The combat. Another medal. There is a main attack that can be upgraded to different playstyles according to the weapon (best whip I have ever seen – critical damage at the optimal distance, less damage than other weapons if too close). There is a real weight to the attacks, very satisfying to use. There is a shield to block attacks and arrows with perfect timing, with different types of shields (charge, stun and so on). The dive allows to take enemies by surprise. Rolls allow to dodge in style. Bows or throwing knives can replace the aforementioned slots, and they reload fast enough. Even better, there are two additional slots for grenades and other sorts of elliptic spells such as bear traps or freeze bombs. No limited ammo, just a short reload time. Health potions that can be refilled in between levels. Equipping all of this happens very quickly, and it’s a pure joy.

I guess it is finally time to mention what I liked less. Enemies can shoot through walls, which can sometimes become unmanageable. Especially when encountering Elite version of the enemies, which attack with much more strength and have way too much health. Those are quite a shame, and they are just the same enemies as the rest but stronger. And already, most enemies are the same from one level to the next, but stronger. I don’t really like this, since the brain associates a certain strength with each enemy and it’s not good to mess with the learning. Better to use new skins at least. Thankfully there are also a lot of enemies unique to each level. Since I mentioned the levels, each one has two different exits to two wholly different levels which allows to avoid the fatigue of seeing the same environments over and over again that a lot of Roguelites are guilty of.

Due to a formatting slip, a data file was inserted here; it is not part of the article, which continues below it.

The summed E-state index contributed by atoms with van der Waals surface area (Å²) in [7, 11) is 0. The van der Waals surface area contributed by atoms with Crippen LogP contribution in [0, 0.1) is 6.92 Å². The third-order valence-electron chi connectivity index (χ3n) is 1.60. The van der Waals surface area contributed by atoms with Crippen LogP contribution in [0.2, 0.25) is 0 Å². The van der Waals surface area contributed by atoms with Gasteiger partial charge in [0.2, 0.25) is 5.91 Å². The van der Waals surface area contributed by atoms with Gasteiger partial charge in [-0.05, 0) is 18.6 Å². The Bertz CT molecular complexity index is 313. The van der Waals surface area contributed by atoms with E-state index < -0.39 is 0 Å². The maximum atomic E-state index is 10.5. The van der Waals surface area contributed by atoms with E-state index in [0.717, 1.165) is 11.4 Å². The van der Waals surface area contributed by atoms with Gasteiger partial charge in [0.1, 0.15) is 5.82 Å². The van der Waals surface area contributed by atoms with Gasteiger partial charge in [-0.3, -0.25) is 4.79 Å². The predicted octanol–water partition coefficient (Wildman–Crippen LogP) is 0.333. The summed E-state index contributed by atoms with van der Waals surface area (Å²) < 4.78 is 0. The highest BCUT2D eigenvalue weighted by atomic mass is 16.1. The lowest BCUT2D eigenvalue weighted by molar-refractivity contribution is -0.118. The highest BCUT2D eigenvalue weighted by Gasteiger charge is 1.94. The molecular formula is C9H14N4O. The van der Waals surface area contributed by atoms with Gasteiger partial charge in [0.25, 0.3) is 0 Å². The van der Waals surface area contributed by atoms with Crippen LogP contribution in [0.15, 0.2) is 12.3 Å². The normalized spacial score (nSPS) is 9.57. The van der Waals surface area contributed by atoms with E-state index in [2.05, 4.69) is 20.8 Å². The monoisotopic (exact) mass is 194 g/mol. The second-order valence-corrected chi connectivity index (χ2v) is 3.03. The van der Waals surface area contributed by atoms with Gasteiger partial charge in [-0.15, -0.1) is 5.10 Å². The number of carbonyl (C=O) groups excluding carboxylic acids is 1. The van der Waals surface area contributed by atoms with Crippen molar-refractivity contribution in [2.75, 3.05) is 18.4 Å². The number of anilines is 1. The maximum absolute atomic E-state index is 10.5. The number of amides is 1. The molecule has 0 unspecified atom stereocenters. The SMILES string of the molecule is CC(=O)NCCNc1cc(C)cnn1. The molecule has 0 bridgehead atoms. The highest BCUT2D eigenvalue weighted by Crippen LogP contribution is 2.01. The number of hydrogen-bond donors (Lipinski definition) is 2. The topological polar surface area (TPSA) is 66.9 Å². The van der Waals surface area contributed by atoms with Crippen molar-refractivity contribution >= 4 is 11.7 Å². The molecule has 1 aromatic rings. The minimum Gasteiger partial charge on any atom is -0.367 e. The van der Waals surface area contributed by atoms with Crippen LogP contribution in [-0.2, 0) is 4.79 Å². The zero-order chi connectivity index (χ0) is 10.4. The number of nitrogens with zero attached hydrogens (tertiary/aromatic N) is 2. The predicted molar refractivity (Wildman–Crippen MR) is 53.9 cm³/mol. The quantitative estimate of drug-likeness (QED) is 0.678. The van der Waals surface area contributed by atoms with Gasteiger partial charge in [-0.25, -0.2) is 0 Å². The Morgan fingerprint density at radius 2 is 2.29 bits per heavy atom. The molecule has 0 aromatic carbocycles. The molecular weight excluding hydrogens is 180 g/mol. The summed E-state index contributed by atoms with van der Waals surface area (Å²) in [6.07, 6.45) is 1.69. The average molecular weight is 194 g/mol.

Finally, so far there is a slight level of obfuscation with the progression system. For instance, in between levels I could spend enemy souls (cells here) in health potions, gold retention or weapons, but those weapons were not yet available at the start, I had to unlock something else to allow my pool of unlockables to be picked. And yet, I could see those weapons in glass jars that I wanted to smash, which was confusing. There are hidden passages that I encountered and wasted time trying to activate, I just could not know that what I needed was an ability not unlocked yet in my progression. The criticism in this last paragraph disappears as the player understands the game better, so it’s only a small issue in teaching rather than a problem in game design.

In conclusion, my biggest issues with this game are quite trivial and very likely to be ironed out during Early Access. Dead Cells has an incredible potential, and it avoids all the pitfalls that plague other Roguelites and other Metroidvanias with quality of life improvements and smart design decisions that I am glad to see. From its fantastic atmosphere to its superb combat, Dead Cells is on a good way to become a resounding success. I definitely want to see more of it, so far I am quite enthused. Verdict: Dead Cells might be charged with being a great game, but the investigation is still pending for the duration of the Early Access.